Making Multiple Through-Mortise-and-Tenon Joints


Wedged mortise-and-tenon joints add visual interest to any casework.
By Rob Porcaro
Pages: 62-65

From the August 2008 issue #170
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To join partitions or shelves into solid-wood casework, woodworkers have several options. This basic task of connecting the end-grain edge of one board to the face of a second board can be dispatched with simple nailing, or indulged with precision sliding dovetails. One of the most elegant options is the multiple mortise and tenon.

Woodworkers may shy away from building this joint because it seems complex, even intimidating. The traditional approach to construction involves burying the end of the tenon piece in a fully-housed dado in the mortise piece. I believe this unnecessarily complicates building the joint, leaving almost no margin for error. More important, it creates problems in case construction. I hope to show that adding this joint to your repertoire is doable with much of the same general skill set that you’re already using for making dovetails. Better and easier – now that’s what I like.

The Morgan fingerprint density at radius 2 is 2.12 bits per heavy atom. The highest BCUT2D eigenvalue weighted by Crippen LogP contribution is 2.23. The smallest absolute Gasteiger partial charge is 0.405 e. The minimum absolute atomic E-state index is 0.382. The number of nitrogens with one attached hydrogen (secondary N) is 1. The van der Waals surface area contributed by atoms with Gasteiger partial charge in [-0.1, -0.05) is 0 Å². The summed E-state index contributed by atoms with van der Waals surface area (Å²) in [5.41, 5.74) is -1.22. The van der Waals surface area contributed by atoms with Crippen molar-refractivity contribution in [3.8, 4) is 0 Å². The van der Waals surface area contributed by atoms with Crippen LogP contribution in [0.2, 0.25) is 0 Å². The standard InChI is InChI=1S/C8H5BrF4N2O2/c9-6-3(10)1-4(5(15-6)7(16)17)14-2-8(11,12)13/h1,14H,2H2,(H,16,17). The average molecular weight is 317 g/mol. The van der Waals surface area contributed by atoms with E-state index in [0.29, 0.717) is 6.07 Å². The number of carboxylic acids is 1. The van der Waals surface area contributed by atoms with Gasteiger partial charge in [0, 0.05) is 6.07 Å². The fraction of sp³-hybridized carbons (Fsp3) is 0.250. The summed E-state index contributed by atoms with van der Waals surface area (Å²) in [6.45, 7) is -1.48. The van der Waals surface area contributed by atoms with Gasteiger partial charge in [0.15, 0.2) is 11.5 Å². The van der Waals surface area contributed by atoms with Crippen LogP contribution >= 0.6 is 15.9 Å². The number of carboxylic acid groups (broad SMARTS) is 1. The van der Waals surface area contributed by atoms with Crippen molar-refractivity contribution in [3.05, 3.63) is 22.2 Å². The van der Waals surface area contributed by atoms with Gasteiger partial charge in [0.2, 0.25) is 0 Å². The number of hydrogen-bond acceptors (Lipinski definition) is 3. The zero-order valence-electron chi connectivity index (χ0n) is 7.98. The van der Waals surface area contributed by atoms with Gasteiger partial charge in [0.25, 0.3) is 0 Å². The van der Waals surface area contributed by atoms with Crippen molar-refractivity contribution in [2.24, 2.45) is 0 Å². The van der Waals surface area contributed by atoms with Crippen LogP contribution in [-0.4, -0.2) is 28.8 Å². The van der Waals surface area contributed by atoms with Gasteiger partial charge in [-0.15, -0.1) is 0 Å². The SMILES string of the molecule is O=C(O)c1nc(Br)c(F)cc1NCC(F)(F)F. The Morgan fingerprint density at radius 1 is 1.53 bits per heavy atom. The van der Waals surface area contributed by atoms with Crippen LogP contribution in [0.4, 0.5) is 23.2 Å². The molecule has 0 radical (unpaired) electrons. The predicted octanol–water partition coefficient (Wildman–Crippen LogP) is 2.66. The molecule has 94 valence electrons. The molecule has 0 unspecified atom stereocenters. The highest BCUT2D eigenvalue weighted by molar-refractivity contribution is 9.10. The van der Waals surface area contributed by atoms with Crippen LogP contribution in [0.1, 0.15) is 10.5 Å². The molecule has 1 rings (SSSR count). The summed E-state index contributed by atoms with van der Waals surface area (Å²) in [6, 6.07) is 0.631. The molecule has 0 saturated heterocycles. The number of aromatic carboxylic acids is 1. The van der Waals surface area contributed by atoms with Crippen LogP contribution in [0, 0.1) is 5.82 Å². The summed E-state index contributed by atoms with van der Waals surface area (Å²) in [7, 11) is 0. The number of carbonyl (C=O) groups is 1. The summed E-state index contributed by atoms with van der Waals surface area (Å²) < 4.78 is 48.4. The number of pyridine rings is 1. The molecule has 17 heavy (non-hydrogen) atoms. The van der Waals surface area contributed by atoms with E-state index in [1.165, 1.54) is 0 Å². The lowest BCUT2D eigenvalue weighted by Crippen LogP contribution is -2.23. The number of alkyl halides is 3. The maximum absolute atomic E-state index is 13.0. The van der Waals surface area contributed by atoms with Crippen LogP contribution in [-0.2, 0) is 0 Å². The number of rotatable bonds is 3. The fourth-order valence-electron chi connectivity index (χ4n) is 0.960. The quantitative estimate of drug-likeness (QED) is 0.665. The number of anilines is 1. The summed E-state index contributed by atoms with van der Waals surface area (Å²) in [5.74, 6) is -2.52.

I’ll guide you through the construction of a sample joint using two short pieces of 3/4″-thick hardwood about 5 3/8″ wide. The vertical board in the photo below left will be the tenon piece, which will be joined to the face of the mortise piece.

The key to this method is to start with a “giant tenon” with a narrow shoulder. This offers several advantages over a fully housed dado. First, the shoulder will keep the joint line tight and clean, even as the wood seasonally varies in thickness. Second, you can do final smooth planing of the surfaces after you have made a final dry fitting of the joint. Third, it allows you to plane the subtle adjustment of a drawer housing in a case, such as to make the rear of the housing a hint wider than the front. Finally, the shoulder is a handy and reliable registration for shelf or partition length in a case.


From the August 2008 issue #170
Buy this issue now